China's plan to tackle the nation's organ transplant demands by encouraging new drivers to become donors is getting mixed reviews.
As Reuters is reporting, a shortage of organs has driven a trade in illegal organ trafficking in the country. But by the end of 2011, Chinese people will be given the option of registering as organ donors when they apply for driving licenses, and the nation is also considering financial incentives to encourage people to voluntarily donate organs in an effort to build a nationwide voluntary organ donation system.
"The move is to streamline the donor registration system so as to expand the pool of organs available for transplant surgeries,"
Vice Health Minister Huang Jiefu is quoted as saying. Although nearly 1.5 million people in China need organ transplants each year, only 10,000 can get one. "Other financial compensation could also be considered, such as tax rebates, medical insurance or tuition waivers for donors' family members."
But as the BBC reports, Red Cross officials in Shanghai have criticized the new plan, saying the government should stop trying to copy Western methods and be more sensitive to Chinese traditions. According to custom, bodies must be buried intact. "Most Chinese would think it was a curse for them to fill out such a form while applying for driving license," Shanghai Red Cross spokesman Yang Junyi is quoted as saying, noting that similar incentives have fared poorly.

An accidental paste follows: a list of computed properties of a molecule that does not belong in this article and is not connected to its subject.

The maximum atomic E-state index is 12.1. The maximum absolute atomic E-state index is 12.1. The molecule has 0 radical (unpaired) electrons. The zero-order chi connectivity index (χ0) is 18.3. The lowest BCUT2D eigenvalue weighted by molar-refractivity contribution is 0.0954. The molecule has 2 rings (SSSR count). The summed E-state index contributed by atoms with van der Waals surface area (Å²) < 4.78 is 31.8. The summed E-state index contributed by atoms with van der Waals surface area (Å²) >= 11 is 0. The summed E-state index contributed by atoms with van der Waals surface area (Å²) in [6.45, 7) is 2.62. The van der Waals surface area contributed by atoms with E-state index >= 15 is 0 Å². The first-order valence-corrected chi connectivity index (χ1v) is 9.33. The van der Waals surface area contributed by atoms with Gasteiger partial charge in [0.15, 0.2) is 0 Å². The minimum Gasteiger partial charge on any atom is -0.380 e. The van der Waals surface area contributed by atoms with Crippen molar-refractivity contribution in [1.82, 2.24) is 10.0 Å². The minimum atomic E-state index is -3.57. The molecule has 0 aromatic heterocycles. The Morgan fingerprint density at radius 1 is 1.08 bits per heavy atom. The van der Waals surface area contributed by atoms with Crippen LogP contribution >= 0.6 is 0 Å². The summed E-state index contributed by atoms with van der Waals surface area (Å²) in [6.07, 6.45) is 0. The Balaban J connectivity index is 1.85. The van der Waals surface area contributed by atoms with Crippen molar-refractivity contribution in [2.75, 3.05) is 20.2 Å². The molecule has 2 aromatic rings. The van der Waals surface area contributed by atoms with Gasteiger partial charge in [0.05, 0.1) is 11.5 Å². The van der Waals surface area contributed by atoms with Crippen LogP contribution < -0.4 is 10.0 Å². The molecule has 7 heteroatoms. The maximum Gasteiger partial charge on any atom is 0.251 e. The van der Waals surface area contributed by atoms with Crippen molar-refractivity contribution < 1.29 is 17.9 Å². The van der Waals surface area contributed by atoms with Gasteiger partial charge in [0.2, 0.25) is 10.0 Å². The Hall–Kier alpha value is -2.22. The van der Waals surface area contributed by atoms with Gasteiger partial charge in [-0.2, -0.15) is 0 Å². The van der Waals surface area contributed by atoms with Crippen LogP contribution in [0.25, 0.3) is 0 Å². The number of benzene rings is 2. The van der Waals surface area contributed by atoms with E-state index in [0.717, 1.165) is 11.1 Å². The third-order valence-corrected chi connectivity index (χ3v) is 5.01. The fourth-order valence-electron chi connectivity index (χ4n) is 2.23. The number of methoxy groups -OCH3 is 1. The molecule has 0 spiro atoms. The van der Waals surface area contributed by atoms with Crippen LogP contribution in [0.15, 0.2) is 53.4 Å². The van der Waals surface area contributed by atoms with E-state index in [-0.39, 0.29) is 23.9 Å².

In addition, knowledge of the new plan is not widespread. "The driver's license applications are now in strict accordance with current traffic laws," a press officer with the Ministry of Public Security's traffic management bureau is quoted by China Daily as saying. "And, so far, we haven't heard of any changes to those laws."
Public opinion also seems to be divided. "I won't donate till I am sure that the use is transparent and fair," Shao Pei, a Beijing-based IT worker, said.
But Shanghai Red Cross spokesman Yang Junyi said yesterday Chinese people have different concepts about organ donation than their counterparts in the West.